Regional stocks dip ahead of earnings season



    Oct 14, 2015

    Regional stocks dip ahead of earnings season


    HAVING bounced 245 points in just eight trading sessions, the Straits Times Index (STI) dipped yesterday.

    It dropped 47.23 points or 1.6 per cent to 2,984.88 in line with weakness in Hong Kong and the Dow futures.

    Turnover dropped from $1.4 billion on Monday to 1.3 billion units worth $1.1 billion though the proportion contributed by trading in the 30 index members at 77 per cent was higher than Monday's 73 per cent.

    The selling in Hong Kong that dragged the Hang Seng 0.6 per cent down came after the release of China trade data that was widely interpreted as being weak. The China Enterprises Index lost 1 per cent.

    Chinese imports plunged 20 per cent last month, casting doubt on the strength of domestic demand in the economy, while oil fell more than 5 per cent overnight after a report that Opec continued to boost production.

    Europe then opened in the red in the afternoon and at 5pm, the Dow futures had lost about 90 points, pointing to a weak Tuesday for Wall Street.

    Among the top volume was STI component Genting Singapore, which slid $0.03 to $0.78 on volume of 31.3 million.

    Deutsche Bank initiated coverage of Genting on Monday with a "sell" and target price of $0.50.

    "We expect Singapore's 2015 gross gaming revenue to shrink 11 per cent to $6.7 billion, the second-lowest gross gaming revenue since its opening in 2010," said Deutsche Bank.

    "Accordingly, we estimate Genting's financial year profit will fall by 50 per cent year on year and we see downside risk to consensus profit."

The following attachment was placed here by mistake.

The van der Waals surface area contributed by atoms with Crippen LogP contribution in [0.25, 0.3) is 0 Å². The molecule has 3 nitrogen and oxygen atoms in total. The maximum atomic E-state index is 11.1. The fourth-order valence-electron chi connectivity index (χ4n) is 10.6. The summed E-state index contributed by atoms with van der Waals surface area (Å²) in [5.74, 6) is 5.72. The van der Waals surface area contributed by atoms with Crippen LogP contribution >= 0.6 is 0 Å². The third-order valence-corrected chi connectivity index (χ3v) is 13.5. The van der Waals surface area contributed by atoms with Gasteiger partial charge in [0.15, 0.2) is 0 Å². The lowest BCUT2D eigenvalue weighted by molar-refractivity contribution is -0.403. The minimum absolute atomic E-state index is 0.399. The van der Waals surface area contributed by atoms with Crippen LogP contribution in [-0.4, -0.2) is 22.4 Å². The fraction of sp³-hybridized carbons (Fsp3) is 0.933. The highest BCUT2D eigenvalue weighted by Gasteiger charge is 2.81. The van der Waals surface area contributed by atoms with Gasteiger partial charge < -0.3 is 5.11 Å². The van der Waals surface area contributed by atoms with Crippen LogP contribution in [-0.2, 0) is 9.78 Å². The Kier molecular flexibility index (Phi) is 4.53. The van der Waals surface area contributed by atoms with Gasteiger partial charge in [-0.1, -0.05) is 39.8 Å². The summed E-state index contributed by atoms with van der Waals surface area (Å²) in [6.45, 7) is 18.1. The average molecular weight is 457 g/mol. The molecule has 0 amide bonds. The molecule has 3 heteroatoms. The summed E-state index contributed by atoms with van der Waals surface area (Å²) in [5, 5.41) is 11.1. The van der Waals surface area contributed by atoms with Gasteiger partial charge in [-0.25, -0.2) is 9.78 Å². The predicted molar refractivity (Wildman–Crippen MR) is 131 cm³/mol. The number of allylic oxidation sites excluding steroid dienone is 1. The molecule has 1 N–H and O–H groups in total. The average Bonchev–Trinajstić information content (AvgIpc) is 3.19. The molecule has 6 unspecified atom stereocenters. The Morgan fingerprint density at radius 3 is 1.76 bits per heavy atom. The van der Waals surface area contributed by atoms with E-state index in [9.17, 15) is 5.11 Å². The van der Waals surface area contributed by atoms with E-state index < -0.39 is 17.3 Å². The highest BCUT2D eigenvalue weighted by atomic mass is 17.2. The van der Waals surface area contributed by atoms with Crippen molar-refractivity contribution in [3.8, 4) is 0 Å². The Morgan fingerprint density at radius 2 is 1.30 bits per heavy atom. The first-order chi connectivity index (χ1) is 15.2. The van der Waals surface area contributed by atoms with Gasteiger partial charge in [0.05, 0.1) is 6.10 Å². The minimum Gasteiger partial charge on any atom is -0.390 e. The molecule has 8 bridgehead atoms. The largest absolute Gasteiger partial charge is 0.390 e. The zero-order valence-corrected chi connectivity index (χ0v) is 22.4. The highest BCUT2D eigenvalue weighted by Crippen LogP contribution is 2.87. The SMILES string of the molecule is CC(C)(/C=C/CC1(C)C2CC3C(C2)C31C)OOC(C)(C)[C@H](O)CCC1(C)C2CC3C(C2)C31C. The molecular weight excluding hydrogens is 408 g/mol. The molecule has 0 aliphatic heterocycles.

Elsewhere, most markets in South-east Asia gave up recent gains amid falls in regional currencies and as investors braced for a weak quarterly reporting season.

    Indonesia's main stock index posted its biggest drop in more than seven weeks yesterday.

    The Jakarta composite index shed 3.2 per cent, the biggest single-day percentage loss since Aug 24, erasing some of the 10 per cent gain over the past six sessions. Banks led among losers amid expectations of weak third-quarter results due from this week.

    Malaysia's key index ended slightly higher after modest losses earlier and after a sixth straight gain on Monday. Indonesia and Malaysia both will be closed today for a market holiday.

    The Indonesian rupiah and the Malaysian ringgit , commodity currencies in Asia, led losses in regional units after oil prices slumped.

    Indexes in Thailand, the Philippines and Vietnam all snapped days of rising streaks which had been mainly driven by expectations of a United States Fed rate lift-off to early next year.